Flying a Drone with an Oculus Rift 

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Controlling autonomous vehicles remotely with the use of virtual reality headsets seems like an obvious next step. Already, a few UAV companies have begun experimenting with these types of ideas by integrating Oculus Rift developer kits into their hovering quadcopters and drones. Parrot released a video on their blog showing that they developed a head-tracking system for their Bebop Drone in an effort to bring FPV flights to fruition. It looks like a lot of fun and we want to try one of these out asap!

As for technical specifications, they can be found in the YouTube description of the video embedded below. A quick glance showed that the operating system is based on Android and uses WiFi to connect the handheld tablet to the autonomous vehicle floating above. The range is a whopping 2km, giving plenty of freedom to explore. Moving one’s head swivels the attached camera giving a more immersive flying experience.

This isn’t the first example of FPV drones that we have seen. Previously, we covered an Oculus Rift + Head Tracking setup and another similar integration with a Black Armor Drone. We are bound to see virtual reality equipment used to control drones more and more as developers get their hands on cutting edge hardware like the Oculus developer kit 2 hardware which is currently shipping.

 

15 thoughts on “Flying a Drone with an Oculus Rift 

  1. This is what my next project is about. I am building the quadcopter now and will be buying the DK2 soon and somehow implement this. Everything is not clear yet how it will go about but I will figure it out.

    1. I am running a drone and dk1 and dk2. I have found that the image quality is not as good as a home made fpv setup.

      I am using a transporter3d from the kick starter.

    1. No not yet. It’s in the works though. Be a good citizen and ignore ignorant, unjust laws. It’s the American way, or used to be at least. Too many sissies these days cause everyone to get run over.

    1. Really dumb thing to be calling a hobby quadcopter, isn’t it? The use of that word is at least partly to blame for the BS regulations about to be in place, and nearly 100% to blame for the poor public opinion. Why the hell use that word? A RC quadcopter is not a friggin drone. I can’t believe the word is used on this site. Anytime I hear the word used I automatically assume I’m talking to a tard, and one who likes to see people’s toys taken from them.

        1. It is. “Retard” as used colloquially refers not one with physical mental disabilities but rather to those who willing refuse to think or learn. They retard themselves. Stop being one by nitpicking well-known general usage on the auspices of political correctness.

          Drone, on the other hand, implies some degree of autonomy. Calling RC quadcotpers drones is unfair at best, ignorant fearmongering at worst.

          RC quadcopters are just extremely advanced kites with powered propellers instead of passive nylon wings and radio instead of string. Are kites drones? Should we ban kites for the public good? After all, someone might fly one into an electric line or crash one into a small child in the park. Think of the children. The FAA needs to step in and protect the public from these terror-ifying drones.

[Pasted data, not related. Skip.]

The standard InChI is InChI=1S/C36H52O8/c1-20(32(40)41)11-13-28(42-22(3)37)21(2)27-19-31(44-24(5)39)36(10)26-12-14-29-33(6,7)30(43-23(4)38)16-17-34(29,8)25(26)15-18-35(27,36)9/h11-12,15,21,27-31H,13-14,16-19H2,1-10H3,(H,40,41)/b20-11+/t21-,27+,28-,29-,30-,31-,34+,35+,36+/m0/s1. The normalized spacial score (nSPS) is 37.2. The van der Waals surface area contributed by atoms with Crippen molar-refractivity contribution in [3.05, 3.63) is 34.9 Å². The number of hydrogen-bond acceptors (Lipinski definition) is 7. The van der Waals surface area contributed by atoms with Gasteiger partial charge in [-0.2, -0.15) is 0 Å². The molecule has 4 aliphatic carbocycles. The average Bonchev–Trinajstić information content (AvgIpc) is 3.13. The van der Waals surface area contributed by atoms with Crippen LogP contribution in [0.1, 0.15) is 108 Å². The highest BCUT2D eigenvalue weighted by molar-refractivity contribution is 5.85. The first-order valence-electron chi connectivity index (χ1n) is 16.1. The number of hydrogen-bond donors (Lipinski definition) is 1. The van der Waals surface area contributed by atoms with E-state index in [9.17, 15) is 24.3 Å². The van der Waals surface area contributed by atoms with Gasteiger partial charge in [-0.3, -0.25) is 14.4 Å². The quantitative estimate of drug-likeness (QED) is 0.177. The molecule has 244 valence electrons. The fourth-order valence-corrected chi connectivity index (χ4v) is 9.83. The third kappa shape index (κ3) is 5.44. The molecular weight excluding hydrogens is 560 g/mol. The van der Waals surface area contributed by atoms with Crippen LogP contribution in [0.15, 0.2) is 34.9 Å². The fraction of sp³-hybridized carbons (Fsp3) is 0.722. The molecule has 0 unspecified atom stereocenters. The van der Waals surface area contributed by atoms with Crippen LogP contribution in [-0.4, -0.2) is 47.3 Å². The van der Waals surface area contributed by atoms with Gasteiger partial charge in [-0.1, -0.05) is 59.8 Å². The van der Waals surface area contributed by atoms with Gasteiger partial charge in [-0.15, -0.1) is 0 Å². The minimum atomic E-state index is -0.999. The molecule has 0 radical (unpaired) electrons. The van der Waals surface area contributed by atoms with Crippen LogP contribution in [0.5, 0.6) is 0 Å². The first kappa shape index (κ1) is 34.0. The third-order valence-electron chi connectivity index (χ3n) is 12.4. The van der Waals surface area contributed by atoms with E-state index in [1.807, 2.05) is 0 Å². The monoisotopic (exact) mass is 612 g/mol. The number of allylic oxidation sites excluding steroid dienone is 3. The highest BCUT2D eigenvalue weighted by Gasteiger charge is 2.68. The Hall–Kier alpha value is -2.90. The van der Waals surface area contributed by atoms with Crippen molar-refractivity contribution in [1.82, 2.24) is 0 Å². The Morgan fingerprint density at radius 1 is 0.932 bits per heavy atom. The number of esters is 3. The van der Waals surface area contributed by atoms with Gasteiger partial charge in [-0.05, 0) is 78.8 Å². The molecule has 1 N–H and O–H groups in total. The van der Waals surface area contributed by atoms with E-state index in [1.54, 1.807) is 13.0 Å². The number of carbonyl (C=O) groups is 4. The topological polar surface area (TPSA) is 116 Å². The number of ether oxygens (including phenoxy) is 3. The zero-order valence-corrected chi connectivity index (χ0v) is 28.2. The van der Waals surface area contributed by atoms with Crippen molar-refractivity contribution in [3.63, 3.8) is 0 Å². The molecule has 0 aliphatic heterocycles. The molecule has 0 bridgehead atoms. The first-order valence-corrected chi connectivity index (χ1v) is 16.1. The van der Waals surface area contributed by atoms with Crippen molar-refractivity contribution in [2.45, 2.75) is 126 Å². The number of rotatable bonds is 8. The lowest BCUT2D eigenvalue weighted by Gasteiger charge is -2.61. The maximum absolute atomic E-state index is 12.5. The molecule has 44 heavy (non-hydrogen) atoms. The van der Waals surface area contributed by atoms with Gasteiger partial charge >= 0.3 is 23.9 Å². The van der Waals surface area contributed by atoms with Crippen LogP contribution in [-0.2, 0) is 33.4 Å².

2. 1994 – “Hey man, that’s a cool RC plane you’re flying.”
    2014 – “It’s a Drone! RUN FOR YOU LIVES!”

    Funny thing is, I have yet to see a drone anywhere.
    I’ll accept UAV (Unmanned aerial vehicle) because yes, technically there is no one on board, even if it’s controls are ‘manned.’ But that’s simply because it helps to differentate between planes and ground based RC (remote controlled) vehicles. Of course, then you get RC boats…. doesn’t the media currently refer to them as torpedoes? If they don’t yet, they will soon.

    1. UAV is also not a great name to associate with RC vehicles, since it can also stand for “Underwater Autonomous Vehicle” or “Unmanned Autonomous Vehicle.” In either case, autonomous vehicles are definitely scarier, and more dangerous than RC ones.

  3. Drone works for me. Generic. Quadcopter means nothing to most people. Once the FAA released their verdict, you will likely need a certificate to fly this beyond line of sight. So keep the FPV in view and you’re ok. Probably a good thing, since these things can kill people. I have scars to prove it.

    1. “Probably a good thing, since these things can kill people”

      It would take some serious effort to kill someone with a 450 or smaller quadcopter. Give me a break. The regulations are complete bull. Anything sinister, or accidental that you could do with a quadcopter is already covered by existing laws. The FAA sticking their noses in is ridiculous, and really pisses me off. The FAA should have absolutely 0 input in the situation, provided you are not flying in restricted airspace or over 400 feet. (existing laws, remember?)

      BTW, they are criminalizing FPV even if the model is in line of sight. You have to be looking AT the model to fly, according to their bullcrap, which is partly to blame on the retarded (see post above if that offends you) use of the word drone.

      1. A lot of people don’t know the difference between a UAV (drone or Unmanned Aerial Vehicle) with a First Person View system and one that is recording video without that person’s consent, so I suspect that if serious attempts to change or delay the implementation of these undesirable rule changes, they may take it as a viloation of their right to privacy, or something similar.

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